How to Improve Reading Comprehension with Self-Questioning
Everyone knows that to get the right answers you need to ask the right questions. Asking questions about the text as you read significantly improves reading comprehension. “Talking to the text” improves concentration and helps the reader interact with the author. Reading becomes a two-way active process, not a one-way passive activity.
But, what questions will produce the best understanding of the text? Try these eight questions to boost your reading comprehension and retention.
- What’s the big picture here? Constantly ask how each reading section relates to the main idea(s) of the chapter.
- What’s the author going to say next? Stay one step ahead of the author by anticipating what will be said next. Prediction significantly boosts reading comprehension. Check the outcomes of your predictions as you read.
- Think about the “expert questions” that fit the subject about which you are reading. For example: History is big on compare and contrast, cause-effect and sequence related questions. Science can ask classification, chemical and physical properties and literature might focus on theme, genre, character, and plot.
- What questions does this information raise for me? Your questions may and should differ from the expert question as they are related to your own background knowledge and your interests. Remember that some very good questions have more than one answer!
- What information is important here? As you read, decide which information is important enough to include in your notes.
- How can I paraphrase and summarize this information? Translate the author’s important words into your own. Use as few words as possible without changing the meaning. Do this at the end of each subtitle section in a textbook or at the end of the chapter in a novel.
- How does this information fit with what I already know? Think about the “big picture” and how pieces of information fit together to improve reading comprehension.
- Ask WHO, WHAT, WHERE, WHEN and WHY questions as you read. Note introduction and description of characters, major plot changes, setting descriptions and changes, and reasons given to explain important ideas.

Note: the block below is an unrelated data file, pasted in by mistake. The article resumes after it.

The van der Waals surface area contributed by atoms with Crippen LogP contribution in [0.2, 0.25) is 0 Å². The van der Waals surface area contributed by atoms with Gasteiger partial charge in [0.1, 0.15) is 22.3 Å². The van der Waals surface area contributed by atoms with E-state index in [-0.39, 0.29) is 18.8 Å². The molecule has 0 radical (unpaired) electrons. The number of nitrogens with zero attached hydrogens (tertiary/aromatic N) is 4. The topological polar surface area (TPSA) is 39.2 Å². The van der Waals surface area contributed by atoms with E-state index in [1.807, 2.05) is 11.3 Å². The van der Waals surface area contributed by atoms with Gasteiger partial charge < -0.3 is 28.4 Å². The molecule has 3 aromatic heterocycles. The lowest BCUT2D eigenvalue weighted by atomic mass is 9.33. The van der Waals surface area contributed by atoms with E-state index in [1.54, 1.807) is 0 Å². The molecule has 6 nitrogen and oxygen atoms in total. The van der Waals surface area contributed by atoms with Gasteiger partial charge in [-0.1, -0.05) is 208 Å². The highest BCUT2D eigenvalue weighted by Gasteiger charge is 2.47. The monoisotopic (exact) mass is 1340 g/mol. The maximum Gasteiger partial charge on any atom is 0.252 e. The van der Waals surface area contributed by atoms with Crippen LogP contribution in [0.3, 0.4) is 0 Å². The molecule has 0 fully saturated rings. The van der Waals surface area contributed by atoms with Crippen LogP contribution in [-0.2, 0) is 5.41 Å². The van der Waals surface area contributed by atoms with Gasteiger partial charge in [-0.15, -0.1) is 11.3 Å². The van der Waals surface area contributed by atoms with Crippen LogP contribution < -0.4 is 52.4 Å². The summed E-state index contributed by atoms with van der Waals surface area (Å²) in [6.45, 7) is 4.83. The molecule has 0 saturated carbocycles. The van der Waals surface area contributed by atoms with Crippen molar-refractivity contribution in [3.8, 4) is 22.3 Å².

Mark Pennington, MA Reading Specialist, is the author of the comprehensive reading intervention curriculum, Teaching Reading Strategies. Designed to significantly increase the reading abilities of students ages eight through adult within one year, the curriculum is decidedly un-canned, is adaptable to various instructional settings, and is simple to use—a perfect choice for Response to Intervention tiered instructional levels. Get multiple choice diagnostic reading assessments , formative assessments, blending and syllabication activities, phonemic awareness, and phonics workshops, comprehension worksheets, multi-level fluency passages recorded at three different reading speeds and accessed on YouTube, 586 game cards, posters, activities, and games.
Also get the accompanying Sam and Friends Phonics Books. These eight-page decodable take-home books include sight words, word fluency practice, and phonics instruction aligned to the instructional sequence found in Teaching Reading Strategies. Each book is illustrated by master cartoonist, David Rickert. The cartoons, characters, and plots are designed to be appreciated by both older remedial readers and younger beginning readers. The teenage characters are multi-ethnic and the stories reinforce positive values and character development. Your students (and parents) will love these fun, heart-warming, and comical stories about the adventures of Sam and his friends: Tom, Kit, and Deb. Oh, and also that crazy dog, Pug.
Everything teachers need to teach a diagnostically-based reading intervention program for struggling readers at all reading levels is found in this comprehensive curriculum. Ideal for students reading two or more grade levels below current grade level, English-language learners, and Special Education students. Simple directions and well-crafted activities truly make this an almost no-prep curriculum. Works well as a half-year intensive program or full-year program, with or without paraprofessional assistance.